I woke up on a lazy Saturday morning in my one-bedroom bachelor pad in Delhi and dragged myself to the kitchen for my morning shot of caffeine. My eyes fell upon the wall calendar hanging right outside my kitchen door. It had been there for long but it had somehow escaped my view. As I forced my eyes open, this amazingly colorful picture of Jaipur stared back at me, mocking my dull existence. Sipping down my morning cuppa, I thought of doing something exciting over the weekend. With Jaipur fresh on my mind, I decided to go on a two-day trip to Jaipur, exploring its hidden treasures.
With my car out for maintenance and repairs, I chose to avail a Delhi to Jaipur taxi drop service. The drive was beautiful and on the suggestion of the chauffeur, I took the Delhi-Bhiwadi, Neemrana, Jaipur route. This was around 280km – approximately a 5-hour drive.
On reaching Jaipur, I wandered around for a bit soaking in the Rajasthani culture while contemplating my next destination. I had not researched anything about the city, but one thing was certain – I was going to visit at least three locations that were non-commercialized and under-explored. So, I started with this must-visit places in Jaipur booklet that I picked from a corner store and started striking off places that I didn’t want to visit. I hung out at some local shops and spent a couple of hours in the market before finally having my three hidden gems of Jaipur.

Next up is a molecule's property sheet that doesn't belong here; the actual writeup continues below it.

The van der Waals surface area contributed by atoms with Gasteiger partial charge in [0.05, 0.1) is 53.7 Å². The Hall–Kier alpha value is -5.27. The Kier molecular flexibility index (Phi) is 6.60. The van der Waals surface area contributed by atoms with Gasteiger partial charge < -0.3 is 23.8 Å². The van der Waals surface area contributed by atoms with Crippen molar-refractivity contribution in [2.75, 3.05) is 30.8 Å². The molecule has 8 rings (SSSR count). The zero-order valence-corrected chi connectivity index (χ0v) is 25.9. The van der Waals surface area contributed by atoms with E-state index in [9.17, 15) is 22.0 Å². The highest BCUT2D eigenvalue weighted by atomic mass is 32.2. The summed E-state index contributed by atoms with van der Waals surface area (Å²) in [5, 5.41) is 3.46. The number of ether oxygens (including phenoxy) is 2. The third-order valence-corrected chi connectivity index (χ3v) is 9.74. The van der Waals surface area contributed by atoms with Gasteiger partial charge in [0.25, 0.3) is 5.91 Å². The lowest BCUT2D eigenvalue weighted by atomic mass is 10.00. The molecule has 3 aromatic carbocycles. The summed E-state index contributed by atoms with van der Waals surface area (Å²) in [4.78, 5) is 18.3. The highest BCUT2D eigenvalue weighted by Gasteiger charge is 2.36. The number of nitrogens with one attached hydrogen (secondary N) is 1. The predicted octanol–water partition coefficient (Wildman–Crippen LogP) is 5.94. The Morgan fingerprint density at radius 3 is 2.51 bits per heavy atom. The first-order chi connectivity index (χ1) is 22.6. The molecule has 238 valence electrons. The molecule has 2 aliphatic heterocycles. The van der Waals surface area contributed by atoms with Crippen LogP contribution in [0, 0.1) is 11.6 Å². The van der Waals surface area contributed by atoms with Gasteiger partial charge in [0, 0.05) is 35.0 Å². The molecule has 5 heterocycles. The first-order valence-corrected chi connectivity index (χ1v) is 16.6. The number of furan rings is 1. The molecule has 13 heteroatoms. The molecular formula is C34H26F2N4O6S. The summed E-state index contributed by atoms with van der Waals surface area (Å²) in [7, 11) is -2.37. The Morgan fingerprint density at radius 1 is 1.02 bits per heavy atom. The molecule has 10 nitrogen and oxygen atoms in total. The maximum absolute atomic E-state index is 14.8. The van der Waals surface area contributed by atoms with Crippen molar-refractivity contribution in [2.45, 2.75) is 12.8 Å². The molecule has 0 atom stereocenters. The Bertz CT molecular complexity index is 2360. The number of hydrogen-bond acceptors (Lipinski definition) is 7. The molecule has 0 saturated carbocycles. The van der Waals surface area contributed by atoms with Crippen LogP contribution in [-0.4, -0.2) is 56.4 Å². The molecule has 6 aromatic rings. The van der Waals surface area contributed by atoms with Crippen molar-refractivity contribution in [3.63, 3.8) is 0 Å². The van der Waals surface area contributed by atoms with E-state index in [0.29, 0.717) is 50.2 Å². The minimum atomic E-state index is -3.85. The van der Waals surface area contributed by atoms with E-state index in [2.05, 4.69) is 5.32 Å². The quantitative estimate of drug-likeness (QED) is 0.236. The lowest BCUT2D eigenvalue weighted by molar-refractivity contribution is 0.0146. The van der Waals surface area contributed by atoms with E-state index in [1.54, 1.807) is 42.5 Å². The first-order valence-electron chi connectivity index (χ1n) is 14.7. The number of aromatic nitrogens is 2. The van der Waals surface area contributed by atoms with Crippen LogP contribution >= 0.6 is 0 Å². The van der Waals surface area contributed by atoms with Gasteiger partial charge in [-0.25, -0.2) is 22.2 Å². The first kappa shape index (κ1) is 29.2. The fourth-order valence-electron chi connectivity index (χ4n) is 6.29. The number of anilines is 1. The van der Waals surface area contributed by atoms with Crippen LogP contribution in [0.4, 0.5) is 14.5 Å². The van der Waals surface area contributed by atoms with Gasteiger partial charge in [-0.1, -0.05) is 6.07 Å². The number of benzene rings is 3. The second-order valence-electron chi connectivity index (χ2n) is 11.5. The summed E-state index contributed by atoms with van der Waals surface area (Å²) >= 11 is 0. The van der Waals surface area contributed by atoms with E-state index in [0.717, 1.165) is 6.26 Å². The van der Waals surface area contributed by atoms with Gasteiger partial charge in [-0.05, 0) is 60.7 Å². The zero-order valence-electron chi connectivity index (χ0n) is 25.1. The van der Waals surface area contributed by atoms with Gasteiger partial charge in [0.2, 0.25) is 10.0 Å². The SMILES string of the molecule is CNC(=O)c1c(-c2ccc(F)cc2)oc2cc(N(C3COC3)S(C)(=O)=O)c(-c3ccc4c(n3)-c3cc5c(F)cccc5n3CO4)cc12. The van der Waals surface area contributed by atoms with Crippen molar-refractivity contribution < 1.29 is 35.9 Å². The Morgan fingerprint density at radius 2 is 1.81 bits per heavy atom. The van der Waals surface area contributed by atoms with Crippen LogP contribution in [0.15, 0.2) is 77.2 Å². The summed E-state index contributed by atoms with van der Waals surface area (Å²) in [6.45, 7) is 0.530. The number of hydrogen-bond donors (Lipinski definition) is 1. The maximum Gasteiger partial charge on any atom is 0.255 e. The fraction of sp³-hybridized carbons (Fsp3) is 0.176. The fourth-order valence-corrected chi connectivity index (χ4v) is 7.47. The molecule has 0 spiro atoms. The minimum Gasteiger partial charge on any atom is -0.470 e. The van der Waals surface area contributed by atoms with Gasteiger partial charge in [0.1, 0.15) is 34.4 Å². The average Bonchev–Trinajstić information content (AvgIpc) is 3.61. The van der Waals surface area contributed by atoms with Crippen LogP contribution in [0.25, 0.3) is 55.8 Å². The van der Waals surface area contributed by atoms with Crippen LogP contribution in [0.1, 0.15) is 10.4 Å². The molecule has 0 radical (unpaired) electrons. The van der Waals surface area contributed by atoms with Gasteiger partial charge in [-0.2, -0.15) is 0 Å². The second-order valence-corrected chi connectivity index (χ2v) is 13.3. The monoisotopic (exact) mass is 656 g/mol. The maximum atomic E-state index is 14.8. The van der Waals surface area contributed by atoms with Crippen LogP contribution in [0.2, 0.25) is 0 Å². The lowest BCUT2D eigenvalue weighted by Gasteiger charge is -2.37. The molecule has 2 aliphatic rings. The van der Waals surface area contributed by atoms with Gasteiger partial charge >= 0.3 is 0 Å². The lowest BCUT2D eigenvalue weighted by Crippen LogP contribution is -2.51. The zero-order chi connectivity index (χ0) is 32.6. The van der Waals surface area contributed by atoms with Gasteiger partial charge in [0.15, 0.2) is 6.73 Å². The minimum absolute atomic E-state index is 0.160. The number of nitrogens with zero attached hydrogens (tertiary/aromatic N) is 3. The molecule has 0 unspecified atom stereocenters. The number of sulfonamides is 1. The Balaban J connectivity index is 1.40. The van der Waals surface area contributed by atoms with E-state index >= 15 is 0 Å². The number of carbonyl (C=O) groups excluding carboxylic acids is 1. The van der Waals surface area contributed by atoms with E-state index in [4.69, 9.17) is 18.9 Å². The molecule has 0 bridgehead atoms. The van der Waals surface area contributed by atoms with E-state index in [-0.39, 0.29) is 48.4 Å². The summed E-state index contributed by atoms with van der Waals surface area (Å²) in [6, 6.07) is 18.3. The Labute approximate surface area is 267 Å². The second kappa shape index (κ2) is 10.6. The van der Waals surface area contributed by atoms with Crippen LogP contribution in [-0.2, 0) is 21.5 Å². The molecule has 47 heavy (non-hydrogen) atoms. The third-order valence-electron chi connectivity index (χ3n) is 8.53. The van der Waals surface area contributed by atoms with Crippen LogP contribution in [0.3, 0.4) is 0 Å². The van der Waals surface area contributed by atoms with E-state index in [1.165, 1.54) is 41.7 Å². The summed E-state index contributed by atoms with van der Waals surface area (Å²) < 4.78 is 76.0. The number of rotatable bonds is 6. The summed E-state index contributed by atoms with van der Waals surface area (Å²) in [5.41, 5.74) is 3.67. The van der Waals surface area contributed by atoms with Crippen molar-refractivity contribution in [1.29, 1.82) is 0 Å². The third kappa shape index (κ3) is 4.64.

Around 65 km from the Jaipur city, the Sambhar Lake is an unexplored gem in the region. It is the largest saltwater lake in India and runs across the districts of Jaipur, Nagaur, and Ajmer. It is beautiful and serene and yet untouched by the nightmare of excessive tourism. I was lucky to spot a Nilgai venturing right outside the adjoining forest. Also, this is a great place for catching a glimpse of some rare birds from North Asia.
Abhaneri Chand Baori
The Chand Baori (step-well) is the oldest and deepest in Rajasthan and surprisingly not buzzing with tourists. It comes across like an upside-down pyramid with thirteen flights of stairs taking you to a central body of water. It is amazingly symmetrical and the architecture, considering it dates back to the 8th century, is unbelievable.
Any trip to Rajasthan cannot be complete without experiencing the rural life and the cultural and traditional richness of the state. Samode village, at a distance of around 40 km from Jaipur, is one such place. A village that has still managed to hold on to its traditional farming techniques and boasts of some forts and havelis of historical significance, it was the perfect end to my adventure trip.
By the end of the next day, I was exhausted and excited having done what I had set out to do. I had to head back and decided to book a convenient Jaipur to Delhi one way taxi with a driver. I remember coming back home and standing in front of the wall calendar with a smirk on my face – ☺.